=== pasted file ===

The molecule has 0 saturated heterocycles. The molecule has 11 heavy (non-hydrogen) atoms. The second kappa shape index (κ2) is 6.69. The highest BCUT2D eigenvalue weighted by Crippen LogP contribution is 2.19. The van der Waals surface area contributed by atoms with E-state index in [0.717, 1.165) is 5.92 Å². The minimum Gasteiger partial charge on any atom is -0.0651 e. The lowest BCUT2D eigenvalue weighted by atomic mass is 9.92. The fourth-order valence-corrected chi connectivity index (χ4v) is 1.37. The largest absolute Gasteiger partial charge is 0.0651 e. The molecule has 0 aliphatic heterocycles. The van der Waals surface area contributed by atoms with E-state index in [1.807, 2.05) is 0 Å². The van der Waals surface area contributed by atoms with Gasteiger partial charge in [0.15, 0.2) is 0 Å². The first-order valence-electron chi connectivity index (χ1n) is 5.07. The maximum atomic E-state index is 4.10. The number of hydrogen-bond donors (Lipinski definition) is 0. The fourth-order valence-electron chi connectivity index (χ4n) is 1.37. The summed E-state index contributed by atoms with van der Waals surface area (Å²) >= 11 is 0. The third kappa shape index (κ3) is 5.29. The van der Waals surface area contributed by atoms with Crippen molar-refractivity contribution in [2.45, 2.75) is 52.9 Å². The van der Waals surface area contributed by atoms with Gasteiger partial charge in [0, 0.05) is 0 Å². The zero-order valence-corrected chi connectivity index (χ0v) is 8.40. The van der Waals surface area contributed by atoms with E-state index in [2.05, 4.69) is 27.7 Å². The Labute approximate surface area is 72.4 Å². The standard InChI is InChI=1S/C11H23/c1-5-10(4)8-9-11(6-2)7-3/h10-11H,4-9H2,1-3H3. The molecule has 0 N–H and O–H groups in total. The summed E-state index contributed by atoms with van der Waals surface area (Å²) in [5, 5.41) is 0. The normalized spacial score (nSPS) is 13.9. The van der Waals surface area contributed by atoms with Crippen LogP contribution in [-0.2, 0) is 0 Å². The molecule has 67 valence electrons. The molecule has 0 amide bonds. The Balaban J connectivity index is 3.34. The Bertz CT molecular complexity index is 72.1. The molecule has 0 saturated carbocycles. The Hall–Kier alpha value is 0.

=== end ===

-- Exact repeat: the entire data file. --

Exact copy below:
The molecule has 0 saturated heterocycles. The molecule has 11 heavy (non-hydrogen) atoms. The second kappa shape index (κ2) is 6.69. The highest BCUT2D eigenvalue weighted by Crippen LogP contribution is 2.19. The van der Waals surface area contributed by atoms with E-state index in [0.717, 1.165) is 5.92 Å². The minimum Gasteiger partial charge on any atom is -0.0651 e. The lowest BCUT2D eigenvalue weighted by atomic mass is 9.92. The fourth-order valence-corrected chi connectivity index (χ4v) is 1.37. The largest absolute Gasteiger partial charge is 0.0651 e. The molecule has 0 aliphatic heterocycles. The van der Waals surface area contributed by atoms with E-state index in [1.807, 2.05) is 0 Å². The van der Waals surface area contributed by atoms with Gasteiger partial charge in [0.15, 0.2) is 0 Å². The first-order valence-electron chi connectivity index (χ1n) is 5.07. The maximum atomic E-state index is 4.10. The number of hydrogen-bond donors (Lipinski definition) is 0. The fourth-order valence-electron chi connectivity index (χ4n) is 1.37. The summed E-state index contributed by atoms with van der Waals surface area (Å²) >= 11 is 0. The third kappa shape index (κ3) is 5.29. The van der Waals surface area contributed by atoms with Crippen molar-refractivity contribution in [2.45, 2.75) is 52.9 Å². The van der Waals surface area contributed by atoms with Gasteiger partial charge in [0, 0.05) is 0 Å². The zero-order valence-corrected chi connectivity index (χ0v) is 8.40. The van der Waals surface area contributed by atoms with E-state index in [2.05, 4.69) is 27.7 Å². The Labute approximate surface area is 72.4 Å². The standard InChI is InChI=1S/C11H23/c1-5-10(4)8-9-11(6-2)7-3/h10-11H,4-9H2,1-3H3. The molecule has 0 N–H and O–H groups in total. The summed E-state index contributed by atoms with van der Waals surface area (Å²) in [5, 5.41) is 0. The normalized spacial score (nSPS) is 13.9. The van der Waals surface area contributed by atoms with Crippen LogP contribution in [-0.2, 0) is 0 Å². The molecule has 67 valence electrons. The molecule has 0 amide bonds. The Balaban J connectivity index is 3.34. The Bertz CT molecular complexity index is 72.1. The molecule has 0 saturated carbocycles. The Hall–Kier alpha value is 0.